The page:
Journal of the Scientific Society

CASE REPORT
Year
: 2013  |  Volume : 40  |  Issue : 3  |  Page : 169--171

Management of a case of misadventure with lasers


Rajendra B Metgudmath1, Vinita V Metgudmath1, Anjali R Metgudmath2, Amal Das1,  
1 Department of Otorhinolaryngology, Head and Neck Surgery, Jawaharlal Nehru Medical College, KLE University, Belgaum, Karnataka, India
2 Department of General Medicine, Jawaharlal Nehru Medical College, KLE University, Belgaum, Karnataka, India

Correspondence Address:
Rajendra B Metgudmath
95/c, Anugraha, Shanti-Nagar, M. G. Road, Tilakwadi, Belgaum - 590 006, Karnataka
India

Abstract

Transoral laser microsurgery in the management of primary as well as recurrent laryngeal carcinoma has been well-established throughout the world as an organ-preserving surgical procedure. We present a patient with early glottic carcinoma who inadvertently underwent several laser excisions and finally ended up with a total laryngectomy.



How to cite this article:
Metgudmath RB, Metgudmath VV, Metgudmath AR, Das A. Management of a case of misadventure with lasers.J Sci Soc 2013;40:169-171


How to cite this URL:
Metgudmath RB, Metgudmath VV, Metgudmath AR, Das A. Management of a case of misadventure with lasers. J Sci Soc [serial online] 2013 [cited 2020 Jun 1 ];40:169-171
Available from: http://www.jscisociety.com/text.asp?2013/40/3/169/120053


Full Text

 Introduction



Laser has been used in the management of both benign and malignant lesions of various organs of the body. In recent years, the role of laser in the treatment of laryngeal tumor has increased many folds. Adequate training, proper selection of cases and appropriate instrumentation are of paramount importance in accomplishing superior outcome.

 Case Report



A 45-year-old male patient attended Head and Neck surgical oncology out-patient department with the complaints of hoarseness of voice along with breathing difficulty since 6 months. Patient had undergone treatment for the same in the hands of reputed laser surgeon at a leading tertiary referral center in the country. The documents regarding the previous treatment received at the tertiary center was analyzed. The initial video laryngoscopy carried out revealed a right vocal cord growth and the video stroboscopy revealed decreased mobility of the right vocal cord [Figure 1]a, [Table 1]. Frozen section report of the right vocal cord biopsy showed squamous carcinoma, following which the patient underwent right vocal cord laser cordectomy. Histopathology sections from the right true cord, anterior part of true cord, postero-inferior part of cord, and tissue lateral to right cord showed moderately differentiated invasive squamous cell carcinoma and the mentioned margins of excision were positive for tumor. Subsequently after one week, the patient underwent second surgery in the form of a right extended cordectomy using diode laser and the histopathology report mentions revised lateral margin positive for tumor. Video laryngoscopy carried out a week after surgery showed slough at the operated site [Figure 1]b and the patient underwent removal of slough along with excision of the positive lateral margin and right false cord the very next day. The histopathology report suggested that the surgically excised margins were free of tumor.{Figure 1}{Table 1}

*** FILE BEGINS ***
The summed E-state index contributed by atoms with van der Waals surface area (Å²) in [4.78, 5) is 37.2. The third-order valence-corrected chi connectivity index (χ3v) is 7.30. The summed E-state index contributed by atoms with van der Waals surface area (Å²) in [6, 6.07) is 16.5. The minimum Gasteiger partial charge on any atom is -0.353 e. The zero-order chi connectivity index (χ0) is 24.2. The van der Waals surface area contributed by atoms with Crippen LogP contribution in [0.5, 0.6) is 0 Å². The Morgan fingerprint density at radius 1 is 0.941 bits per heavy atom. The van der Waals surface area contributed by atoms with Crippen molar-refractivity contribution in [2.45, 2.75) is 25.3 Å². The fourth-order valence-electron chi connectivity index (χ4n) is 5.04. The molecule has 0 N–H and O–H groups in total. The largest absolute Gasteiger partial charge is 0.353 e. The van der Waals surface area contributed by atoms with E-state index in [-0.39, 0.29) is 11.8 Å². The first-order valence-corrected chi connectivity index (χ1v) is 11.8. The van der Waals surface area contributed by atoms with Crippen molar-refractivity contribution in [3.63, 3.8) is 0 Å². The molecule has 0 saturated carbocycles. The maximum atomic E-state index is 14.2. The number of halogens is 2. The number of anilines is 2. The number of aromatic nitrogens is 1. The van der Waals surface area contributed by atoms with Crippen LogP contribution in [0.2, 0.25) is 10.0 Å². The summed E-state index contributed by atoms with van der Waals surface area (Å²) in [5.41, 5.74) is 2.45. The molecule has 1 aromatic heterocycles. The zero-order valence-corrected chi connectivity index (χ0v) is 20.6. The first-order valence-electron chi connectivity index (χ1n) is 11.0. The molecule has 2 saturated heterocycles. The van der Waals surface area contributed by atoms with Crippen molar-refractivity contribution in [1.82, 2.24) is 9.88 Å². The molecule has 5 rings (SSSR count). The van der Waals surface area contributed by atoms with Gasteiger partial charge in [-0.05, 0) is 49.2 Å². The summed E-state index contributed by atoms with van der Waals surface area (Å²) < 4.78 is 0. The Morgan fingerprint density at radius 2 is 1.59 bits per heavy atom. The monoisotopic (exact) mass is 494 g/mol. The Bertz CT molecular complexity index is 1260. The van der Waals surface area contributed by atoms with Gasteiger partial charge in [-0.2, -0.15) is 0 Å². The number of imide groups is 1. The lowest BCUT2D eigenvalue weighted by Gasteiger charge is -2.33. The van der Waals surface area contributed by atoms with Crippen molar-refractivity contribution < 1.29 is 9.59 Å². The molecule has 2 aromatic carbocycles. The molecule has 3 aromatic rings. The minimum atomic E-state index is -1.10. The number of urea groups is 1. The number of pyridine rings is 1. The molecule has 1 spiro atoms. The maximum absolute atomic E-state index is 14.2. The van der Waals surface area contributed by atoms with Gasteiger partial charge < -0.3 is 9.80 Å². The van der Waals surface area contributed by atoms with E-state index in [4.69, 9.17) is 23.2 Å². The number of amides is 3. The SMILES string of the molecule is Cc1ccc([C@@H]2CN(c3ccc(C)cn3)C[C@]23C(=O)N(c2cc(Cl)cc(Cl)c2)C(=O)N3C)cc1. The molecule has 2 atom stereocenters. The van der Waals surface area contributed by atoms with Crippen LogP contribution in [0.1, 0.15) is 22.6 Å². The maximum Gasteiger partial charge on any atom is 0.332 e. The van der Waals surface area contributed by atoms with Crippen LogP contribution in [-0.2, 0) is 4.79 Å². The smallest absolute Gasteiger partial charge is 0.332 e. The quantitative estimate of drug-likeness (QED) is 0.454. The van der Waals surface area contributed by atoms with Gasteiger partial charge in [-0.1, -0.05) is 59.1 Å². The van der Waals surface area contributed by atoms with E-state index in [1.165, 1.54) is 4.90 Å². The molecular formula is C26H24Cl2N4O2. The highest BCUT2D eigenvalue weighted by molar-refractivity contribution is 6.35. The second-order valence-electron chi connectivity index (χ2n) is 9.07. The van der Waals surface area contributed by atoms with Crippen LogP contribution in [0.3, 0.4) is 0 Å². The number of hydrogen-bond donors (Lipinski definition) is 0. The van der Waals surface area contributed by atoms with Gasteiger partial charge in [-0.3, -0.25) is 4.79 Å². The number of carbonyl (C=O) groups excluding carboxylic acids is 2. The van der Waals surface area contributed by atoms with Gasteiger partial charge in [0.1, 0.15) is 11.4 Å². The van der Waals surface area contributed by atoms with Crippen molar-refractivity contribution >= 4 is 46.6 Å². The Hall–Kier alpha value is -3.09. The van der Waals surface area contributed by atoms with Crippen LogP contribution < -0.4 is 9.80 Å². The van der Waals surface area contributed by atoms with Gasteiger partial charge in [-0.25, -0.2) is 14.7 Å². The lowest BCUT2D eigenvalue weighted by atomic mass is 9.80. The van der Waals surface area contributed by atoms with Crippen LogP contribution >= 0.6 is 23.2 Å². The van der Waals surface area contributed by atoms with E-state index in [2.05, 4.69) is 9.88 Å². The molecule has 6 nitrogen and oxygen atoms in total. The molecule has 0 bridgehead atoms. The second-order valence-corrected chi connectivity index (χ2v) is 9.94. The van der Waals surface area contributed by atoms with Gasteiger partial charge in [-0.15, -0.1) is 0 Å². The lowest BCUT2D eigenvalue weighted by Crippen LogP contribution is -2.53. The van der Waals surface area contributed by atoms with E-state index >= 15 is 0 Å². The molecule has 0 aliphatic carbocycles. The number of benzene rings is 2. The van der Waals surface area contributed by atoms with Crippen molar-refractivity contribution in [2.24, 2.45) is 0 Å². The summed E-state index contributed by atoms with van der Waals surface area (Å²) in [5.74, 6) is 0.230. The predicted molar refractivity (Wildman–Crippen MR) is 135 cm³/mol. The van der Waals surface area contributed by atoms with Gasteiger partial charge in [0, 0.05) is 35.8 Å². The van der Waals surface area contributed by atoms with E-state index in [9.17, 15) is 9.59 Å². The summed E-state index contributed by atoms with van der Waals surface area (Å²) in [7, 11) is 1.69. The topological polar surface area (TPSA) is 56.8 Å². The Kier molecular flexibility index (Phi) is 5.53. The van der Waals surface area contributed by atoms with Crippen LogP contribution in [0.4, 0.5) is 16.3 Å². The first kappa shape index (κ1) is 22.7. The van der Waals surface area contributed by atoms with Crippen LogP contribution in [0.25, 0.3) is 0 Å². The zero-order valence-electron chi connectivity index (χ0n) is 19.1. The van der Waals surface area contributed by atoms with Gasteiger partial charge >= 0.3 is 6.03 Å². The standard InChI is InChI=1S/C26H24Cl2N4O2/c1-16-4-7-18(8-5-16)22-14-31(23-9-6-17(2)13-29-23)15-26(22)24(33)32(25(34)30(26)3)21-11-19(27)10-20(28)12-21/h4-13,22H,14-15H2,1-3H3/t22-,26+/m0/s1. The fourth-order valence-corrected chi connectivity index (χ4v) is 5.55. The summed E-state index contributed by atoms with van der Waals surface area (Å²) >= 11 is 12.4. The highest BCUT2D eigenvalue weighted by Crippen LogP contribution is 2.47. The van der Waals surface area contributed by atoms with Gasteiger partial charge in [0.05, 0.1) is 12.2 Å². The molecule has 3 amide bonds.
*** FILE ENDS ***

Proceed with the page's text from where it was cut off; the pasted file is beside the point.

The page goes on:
The patient again presented with complaints of breathlessness at the same center after one and a half months. The video laryngoscopy carried out at that time revealed anterior glottic web, [Figure 2]a which was excised using carbon dioxide laser and the histopathology report mentioned that the margins were free of tumor. {Figure 2}